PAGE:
Robyn's live shows are always a good time. Stream-of-consciousness storytelling, audience-generated playlists, weird songs, funny songs, delicately pretty songs like "Glass Hotel," the occasional Dylan or Syd Barrett cover (he sang a version of Barrett's "Dominoes," accompanied by piano, that had everyone kinda spellbound last show I went to)...I've never come away disappointed. But then, I love the guy. Your mileage, as they say, may vary. But that's cool, too.

I'm sorry if isn't making much sense or isn't at all helpful, Sal. Sometimes, the closer something is to your heart, the harder it is to explain to someone, and Robyn's in my top 3, right after Laura Nyro and Todd.

Anonymous said...

I agree with Shriner, get Element of Light. I don't know the bonus material but the first 10 songs as originally released are strong. If you don't like it you should probably just give up on him.

As for Graham Parker, I think his early work is as essential as Elvis Costello's or Joe Jackson's.


Anonymous said...

1. Mexican God - Jewels For Sophia
2. Queen Elvis - Eye
3. Underground Sun - Ole! Tarantula
4. Knife - Queen Elvis
5. Glass Hotel - Eye
6. Airscape - Element Of Light
7. Creeped Out - Spooked
8. My Wife & My Dead Wife-Fegmania
9. I Saw Nick Drake - Star For Bram
10. Ultra Unbelievable Love -
Perspex Island
11. She Doesn't Exist Anymore -
Perspex Island
12. You & Oblivion - Moss Elixir

Good Stuff - have fun.

Anonymous said...

I like Robyn's voice ( and name )but I've never heard a single great song from him, let alone one that didn't just sound like a Syd Barrett cover band trying to sneak in an original. I agree with Sal, though. He's better than Graham Parker.

Sal Nunziato said...

Thank you for all the suggestions. I wll get to work this weekend.

As for GP's early work as essential as EC's, I don't see or hear that at all.

steves said...

Parker's not one of my favorites, but he doesn't bother me at all (and I'm glad you cited "The Real Macaw" in your exceptions list, as I've always had a soft spot for that album). Now, Axl Rose...he really bothers me.

Anonymous said...

Sal, I'd give Moss Elixir another shot. To me, with an exception or two, it's an oddly beautiful album, gently psychedelic, slightly melancholic, perfect for a late afternoon listen on a lazy weekend. It's like a slightly twee British version of "Quah," if that makes sense, or is even appealing. Or how about "Parsley, Sage, Rosemary, and Thyme" made by a solo act with a weird sense of humor instead of a duo with a self-consciously literary sense of humor.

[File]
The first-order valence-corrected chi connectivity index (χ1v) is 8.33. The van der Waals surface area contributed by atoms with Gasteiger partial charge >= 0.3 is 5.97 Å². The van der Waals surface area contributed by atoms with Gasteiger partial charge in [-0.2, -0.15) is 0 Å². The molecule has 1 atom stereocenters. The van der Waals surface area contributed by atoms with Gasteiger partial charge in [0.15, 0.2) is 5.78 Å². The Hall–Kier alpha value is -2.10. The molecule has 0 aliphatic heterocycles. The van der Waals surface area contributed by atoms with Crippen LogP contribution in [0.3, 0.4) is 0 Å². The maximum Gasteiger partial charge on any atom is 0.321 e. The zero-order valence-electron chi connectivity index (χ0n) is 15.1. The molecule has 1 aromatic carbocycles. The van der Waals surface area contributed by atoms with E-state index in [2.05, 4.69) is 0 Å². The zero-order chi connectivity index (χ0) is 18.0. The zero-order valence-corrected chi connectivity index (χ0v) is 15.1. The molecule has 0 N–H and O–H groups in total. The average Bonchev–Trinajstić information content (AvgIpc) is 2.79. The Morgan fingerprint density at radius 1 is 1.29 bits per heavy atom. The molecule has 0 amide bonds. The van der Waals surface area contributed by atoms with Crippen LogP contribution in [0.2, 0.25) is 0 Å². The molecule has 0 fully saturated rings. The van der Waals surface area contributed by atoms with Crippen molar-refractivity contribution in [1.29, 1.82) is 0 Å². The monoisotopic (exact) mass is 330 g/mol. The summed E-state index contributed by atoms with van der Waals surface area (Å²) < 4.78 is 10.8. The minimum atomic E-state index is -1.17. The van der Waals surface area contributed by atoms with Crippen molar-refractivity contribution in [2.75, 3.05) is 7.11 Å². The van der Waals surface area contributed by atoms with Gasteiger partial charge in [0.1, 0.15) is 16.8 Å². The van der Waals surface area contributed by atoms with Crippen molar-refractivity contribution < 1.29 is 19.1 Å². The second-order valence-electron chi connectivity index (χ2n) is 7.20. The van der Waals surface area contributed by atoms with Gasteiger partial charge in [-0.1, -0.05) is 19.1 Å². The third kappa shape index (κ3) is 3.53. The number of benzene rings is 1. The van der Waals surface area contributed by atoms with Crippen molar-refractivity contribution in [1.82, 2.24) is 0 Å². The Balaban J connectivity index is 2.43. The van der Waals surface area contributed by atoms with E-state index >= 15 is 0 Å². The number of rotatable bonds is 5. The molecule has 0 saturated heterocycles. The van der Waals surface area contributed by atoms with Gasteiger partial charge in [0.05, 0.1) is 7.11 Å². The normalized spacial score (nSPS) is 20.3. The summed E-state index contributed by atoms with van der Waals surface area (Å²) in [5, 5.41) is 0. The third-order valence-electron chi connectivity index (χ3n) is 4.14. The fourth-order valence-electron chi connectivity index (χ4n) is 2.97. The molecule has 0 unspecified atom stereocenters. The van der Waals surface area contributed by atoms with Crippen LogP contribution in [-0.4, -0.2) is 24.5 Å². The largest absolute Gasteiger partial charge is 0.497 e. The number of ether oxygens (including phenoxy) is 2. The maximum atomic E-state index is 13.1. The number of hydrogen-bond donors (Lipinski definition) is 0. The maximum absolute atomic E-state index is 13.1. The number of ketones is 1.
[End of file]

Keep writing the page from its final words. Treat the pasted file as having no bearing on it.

Graham Parker never really worked for me, either. Plus there's something irritating about him as a public persona--sort of like the male Aimee Mann, except I like Aimee Mann's music.

Bruce Handy

Anonymous said...

It is strange to me that no one has mentioned "i often dreams of train" which is one of the most beautiful acoustic album ever recorded , a masterpiece from start to finish.
You can be sure it will be in my top ten desert island records.

Shriner said...

I love RH -- I believe I have just about everything he's released (including his 45's he releases on his web site.

But I never have gotten the appeal of "I Often Dream Of Trains" apart from the songs that are on Fegmania!. To me, "Eye" is the better acoustic album.

Oh, and stay away from the "Queen Elvis" album. Probably my *least* favorite Hitchcock album (even including the odds-n-sodds collection albums...)

And, I think "Respect" is *vastly* underrated.

jc said...

Fegmania! All of Side One, but also Heaven. If I had to pick one song off Side One, I'd go with I'm Only You just because of the way the guitar line snakes around and into the bass. I remember it being hard to play and sing at the same time.

ChuckT said...

Listen to the song "Winchester" from "Element Of Light." An outstanding track from an outstanding album. Well-produced, beautiful pop rock album with the full band.

The follow-up album, "Globe Of Frogs"is more commercial, but very pop at times. Notable tracks: "Tropical Flesh Mandala," "Vibrating" and "Flesh Number One (Beatle Dennis)"

The sparse, mostly-acoustic "I Often Dream Of Trains" album is just great. Key tracks: "Autumn Is Your Last Chance," "I Used To Say I Love You", "My Favorite Buildings" and the title track.

And the 1993 album "Respect" has some great moments on it. "The Wreck Of The Arthur Lee," "Driving Aloud," "Serpent At the Gates Of Wisdom" and "The Moon Inside." The production is pretty glossy, though.